A new independent American publisher has recently entered the game of trying to educate the American people about the Middle East. The proprietor is Helena Cobban, well-known as a serious journalist, author and blogger (www.justworldnews.com). The new publishing house has its own website (no surprise): www.justworldbooks.com.
Its first book, released in October if of special interest to readers of The Link: a collection of 23 essays about the Middle East by retired Ambassador Chas Freeman. Other titles planned for the fall of 2010 are by Laila El-Haddad, Joshua Foust, and Reidar Visser, and are about, respectively, Gaza, Afghanistan and Iraq.
Ambassador Freeman is one of America's most seasoned and thoughtful diplomatists. In March 2009, he became briefly famous when pro-Israel activists raised a furor about President Obama's decision to invite him to head the National Intelligence Council (NIC). Seeking to save the President from embarrassment, Freeman withdrew his name from consideration. Now, with the publication of this book, Freeman has pulled together most of his previous writings about the part of the world that got him into so much controversy in 2009.
America's Misadventures in the Middle East leads off with Freeman's detailed and previously unpublished reflection on Pres. George H. W. Bush's handling of the Iraq-Kuwait crisis of 1990-91. He was U.S. Ambassador to Saudi Arabia at the time; he was thus uniquely placed to see and understand what Washington and key allies were doing in those fateful months. In this chapter, and the one that follows, he reflects on "the American way of war", and in particular on Washington's failure in recent decades to plan for a stable and satisfactory political end-state for the wars it wages. These chapters act as an instructive jumping-off point for the rest of the book, which focuses on Washington's continued pursuit of "the American way of war" in the Middle East of the 2000's.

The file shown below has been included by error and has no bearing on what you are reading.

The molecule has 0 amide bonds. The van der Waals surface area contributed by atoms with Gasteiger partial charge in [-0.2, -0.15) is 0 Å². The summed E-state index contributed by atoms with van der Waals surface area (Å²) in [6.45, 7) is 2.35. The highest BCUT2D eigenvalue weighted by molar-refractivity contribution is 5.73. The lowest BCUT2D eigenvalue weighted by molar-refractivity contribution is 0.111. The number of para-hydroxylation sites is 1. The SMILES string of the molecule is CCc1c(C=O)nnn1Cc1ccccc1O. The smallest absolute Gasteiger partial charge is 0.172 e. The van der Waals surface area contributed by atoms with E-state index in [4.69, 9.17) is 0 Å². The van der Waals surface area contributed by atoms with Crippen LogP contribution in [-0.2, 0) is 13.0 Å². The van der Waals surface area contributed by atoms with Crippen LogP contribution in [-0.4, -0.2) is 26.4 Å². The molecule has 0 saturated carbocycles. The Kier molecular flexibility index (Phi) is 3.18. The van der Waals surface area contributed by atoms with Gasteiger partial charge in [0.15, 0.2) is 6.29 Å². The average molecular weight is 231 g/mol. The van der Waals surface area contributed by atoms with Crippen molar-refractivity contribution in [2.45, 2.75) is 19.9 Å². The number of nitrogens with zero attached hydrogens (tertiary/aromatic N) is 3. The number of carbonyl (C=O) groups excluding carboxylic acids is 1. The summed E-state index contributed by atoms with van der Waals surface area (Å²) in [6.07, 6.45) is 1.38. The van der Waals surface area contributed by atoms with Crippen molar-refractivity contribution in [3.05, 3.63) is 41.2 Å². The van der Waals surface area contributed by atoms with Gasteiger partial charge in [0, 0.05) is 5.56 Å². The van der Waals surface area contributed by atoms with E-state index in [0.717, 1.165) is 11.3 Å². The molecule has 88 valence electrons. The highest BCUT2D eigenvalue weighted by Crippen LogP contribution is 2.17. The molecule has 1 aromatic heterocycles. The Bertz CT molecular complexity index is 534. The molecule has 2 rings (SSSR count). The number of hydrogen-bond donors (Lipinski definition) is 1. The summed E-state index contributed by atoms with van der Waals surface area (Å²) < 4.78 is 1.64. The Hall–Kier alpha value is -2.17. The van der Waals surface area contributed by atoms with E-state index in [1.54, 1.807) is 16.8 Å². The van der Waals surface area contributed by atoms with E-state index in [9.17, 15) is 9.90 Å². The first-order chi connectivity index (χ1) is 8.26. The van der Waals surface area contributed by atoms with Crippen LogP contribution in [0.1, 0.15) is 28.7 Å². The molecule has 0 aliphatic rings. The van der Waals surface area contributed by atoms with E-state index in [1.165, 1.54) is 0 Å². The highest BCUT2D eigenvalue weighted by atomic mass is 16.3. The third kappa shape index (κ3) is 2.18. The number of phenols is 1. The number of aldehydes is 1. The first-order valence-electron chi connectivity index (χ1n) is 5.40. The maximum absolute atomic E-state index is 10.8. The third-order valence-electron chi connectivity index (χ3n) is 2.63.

Parts II and III of the book contain many examples of a fine strategic mind at work. Freeman somberly reflects on the failures at many levels that pulled Pres. George W. Bush into the disastrous decision to invade Iraq. And he stresses, repeatedly, the deleterious impact that Washington's failure to hold Israel accountable for the violent policies it pursued toward its neighbors throughout the 2000's has had on Americans' interests in the Middle East and much further afield.
In Part IV he assesses the impact that America's policy failings in the Middle East have had on its ability to continue leading the world in the same way it did in the half-century following the end of World War II. "Why not try diplomacy?" is the title of one chapter there. But it could be seen as the leitmotif of the whole of Part IV, or indeed, the whole book.